GMR has this week reached out to many station groups with specific proposals as to an interim rate. Commercial stations that did not receive information from GMR can reach out to them and ask for the rate information. GMR has given stations until January 31 to agree to that rate, sign the interim license agreement, and pay the first month’s royalties. If a station does not choose to sign the interim deal and has not negotiated its own royalty agreement, and if it continues to play music written by GMR artists, then it is potentially subject to a copyright infringement lawsuit.
4. Is this going to lead to more people making demands for payment for songs broadcast on the radio?
If GMR is a successful in collecting enough money to pay its songwriters more than writers receive from ASCAP and BMI, this could encourage other organizations to create similar licensing organizations. Some large publishing companies have already suggested that possibility, and there are certain other companies that specialize in maximizing royalties for songwriters that have the potential to do the same thing. However, starting a performing rights organization like ASCAP, BMI, and SESAC is not easily accomplished as it requires setting up infrastructure for collection, reporting, distribution and enforcement activities. It also requires waiting for existing contracts granting performance rights to expire. Thus, new organizations are not likely to pop up overnight.
5. Is this related at all to the radio streaming waiver with SONY that the NAB is urging stations to consider?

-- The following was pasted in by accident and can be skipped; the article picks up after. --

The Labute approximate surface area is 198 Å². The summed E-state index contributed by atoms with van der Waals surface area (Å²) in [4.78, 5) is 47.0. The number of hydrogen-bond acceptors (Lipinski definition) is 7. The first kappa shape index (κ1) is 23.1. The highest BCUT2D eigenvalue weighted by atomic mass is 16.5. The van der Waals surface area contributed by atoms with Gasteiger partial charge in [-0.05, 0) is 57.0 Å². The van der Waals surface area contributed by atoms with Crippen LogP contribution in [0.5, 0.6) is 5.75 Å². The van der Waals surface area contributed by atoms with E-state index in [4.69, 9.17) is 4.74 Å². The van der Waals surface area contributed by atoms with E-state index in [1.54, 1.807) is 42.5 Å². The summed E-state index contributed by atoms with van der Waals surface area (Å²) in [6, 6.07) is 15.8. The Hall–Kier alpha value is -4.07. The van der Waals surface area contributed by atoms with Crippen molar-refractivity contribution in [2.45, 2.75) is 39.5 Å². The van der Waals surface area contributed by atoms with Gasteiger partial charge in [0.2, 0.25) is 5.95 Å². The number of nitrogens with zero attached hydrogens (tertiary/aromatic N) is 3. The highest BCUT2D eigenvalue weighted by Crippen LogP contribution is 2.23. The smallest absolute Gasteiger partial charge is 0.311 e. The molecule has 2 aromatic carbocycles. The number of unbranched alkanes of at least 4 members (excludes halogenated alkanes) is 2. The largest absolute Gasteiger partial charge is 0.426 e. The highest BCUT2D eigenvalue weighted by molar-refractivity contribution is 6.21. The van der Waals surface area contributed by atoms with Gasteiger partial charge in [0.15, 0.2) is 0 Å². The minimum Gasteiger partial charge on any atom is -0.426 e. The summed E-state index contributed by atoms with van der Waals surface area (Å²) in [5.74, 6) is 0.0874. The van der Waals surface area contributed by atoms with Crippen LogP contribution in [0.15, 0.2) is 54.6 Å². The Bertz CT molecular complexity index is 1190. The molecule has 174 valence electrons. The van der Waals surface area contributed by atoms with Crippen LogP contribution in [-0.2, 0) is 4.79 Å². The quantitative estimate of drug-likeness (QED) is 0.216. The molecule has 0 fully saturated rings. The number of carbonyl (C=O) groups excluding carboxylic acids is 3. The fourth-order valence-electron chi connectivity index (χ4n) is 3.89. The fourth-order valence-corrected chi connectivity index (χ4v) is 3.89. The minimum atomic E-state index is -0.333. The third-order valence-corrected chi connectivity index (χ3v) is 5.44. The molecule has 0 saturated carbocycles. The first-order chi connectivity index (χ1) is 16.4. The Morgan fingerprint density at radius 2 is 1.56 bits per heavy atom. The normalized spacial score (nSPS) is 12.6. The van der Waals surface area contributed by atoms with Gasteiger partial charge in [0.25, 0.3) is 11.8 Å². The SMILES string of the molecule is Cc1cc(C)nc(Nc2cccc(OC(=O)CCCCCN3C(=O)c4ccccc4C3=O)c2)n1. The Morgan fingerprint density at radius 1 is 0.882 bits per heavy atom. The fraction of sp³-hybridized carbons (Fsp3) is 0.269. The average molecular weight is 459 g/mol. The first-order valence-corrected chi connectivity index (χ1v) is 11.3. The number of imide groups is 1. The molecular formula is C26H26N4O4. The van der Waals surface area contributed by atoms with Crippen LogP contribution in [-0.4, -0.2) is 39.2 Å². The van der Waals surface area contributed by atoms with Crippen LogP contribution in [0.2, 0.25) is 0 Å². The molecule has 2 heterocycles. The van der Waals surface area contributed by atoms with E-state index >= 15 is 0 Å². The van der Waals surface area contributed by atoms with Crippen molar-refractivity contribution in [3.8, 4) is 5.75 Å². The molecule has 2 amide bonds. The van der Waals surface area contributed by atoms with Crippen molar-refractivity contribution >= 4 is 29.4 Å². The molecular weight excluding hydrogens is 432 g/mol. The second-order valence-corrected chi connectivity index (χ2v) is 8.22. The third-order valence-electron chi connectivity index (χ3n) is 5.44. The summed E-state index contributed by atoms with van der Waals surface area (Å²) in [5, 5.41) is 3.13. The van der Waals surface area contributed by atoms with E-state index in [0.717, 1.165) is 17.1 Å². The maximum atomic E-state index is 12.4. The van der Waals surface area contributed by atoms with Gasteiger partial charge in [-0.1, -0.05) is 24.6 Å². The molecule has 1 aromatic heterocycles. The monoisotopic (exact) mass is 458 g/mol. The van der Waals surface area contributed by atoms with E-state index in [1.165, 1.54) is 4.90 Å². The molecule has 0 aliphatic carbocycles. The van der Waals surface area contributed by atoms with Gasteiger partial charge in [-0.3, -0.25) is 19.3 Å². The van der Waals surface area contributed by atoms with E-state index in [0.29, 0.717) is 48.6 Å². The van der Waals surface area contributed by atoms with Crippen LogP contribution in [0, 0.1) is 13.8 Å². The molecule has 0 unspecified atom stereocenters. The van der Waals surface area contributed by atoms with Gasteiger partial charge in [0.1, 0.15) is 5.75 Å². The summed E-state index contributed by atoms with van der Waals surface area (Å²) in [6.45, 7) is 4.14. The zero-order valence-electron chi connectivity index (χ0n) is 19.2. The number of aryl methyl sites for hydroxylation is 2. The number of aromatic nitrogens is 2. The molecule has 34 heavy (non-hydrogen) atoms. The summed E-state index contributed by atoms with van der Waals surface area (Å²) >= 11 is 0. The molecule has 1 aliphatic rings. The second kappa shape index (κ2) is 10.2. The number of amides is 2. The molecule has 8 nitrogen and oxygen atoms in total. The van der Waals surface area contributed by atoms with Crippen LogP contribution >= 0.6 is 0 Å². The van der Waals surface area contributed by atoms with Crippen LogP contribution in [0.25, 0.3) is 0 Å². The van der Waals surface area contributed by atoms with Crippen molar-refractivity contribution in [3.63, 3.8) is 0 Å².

The GMR issues all involve the rights to perform the underlying words and music to a song, not the rights to perform a recording of that song as recorded by any particular band or singer. The recording by a particular performing artist is called a “sound recording” or “master recording.” Broadcasters do not pay for the over-the-air performance of sound recordings, but they do pay performance fees when those recordings are streamed. The Sony waiver involves the digital performance right to sound recordings, and some of the rules that apply under the license for those digital performances. It is unrelated to the GMR controversy.
For more detailed information about some of these issues, I have written a number of articles discussing music rights on my Blog, www.broadcastlawblog.com.
On the Interim license issued by GMR, see my article here: http://www.broadcastlawblog.com/2016/12/articles/gmr-and-rmlc-agree-to-interim-license-for-commercial-radio-stations-providing-9-months-to-reach-final-deal-for-public-performance-of-musical-compositions/
On the litigation between GMR and RMLC see my articles here http://www.broadcastlawblog.com/2016/11/articles/rmlc-files-antitrust-lawsuit-against-gmr-and-seeks-to-enjoin-new-music-license-fees-on-radio-stations/
and here: http://www.broadcastlawblog.com/2016/12/articles/gmr-sues-rmlc-claims-antitrust-violations-for-negotiating-royalties-on-behalf-of-the-radio-industry-what-are-the-implications/
On the Sony waiver, see my article here: http://www.broadcastlawblog.com/2016/10/articles/nab-announces-agreements-with-sony-and-warner-to-waive-performance-complement-and-other-statutory-requirements-for-broadcasters-who-stream-their-signals/
For more information about some of the other potential players in music licensing, see my article here: http://www.broadcastlawblog.com/2016/07/articles/socan-buys-audiam-the-consolidation-and-fragmentation-of-music-rights-what-does-it-mean-for-music-services/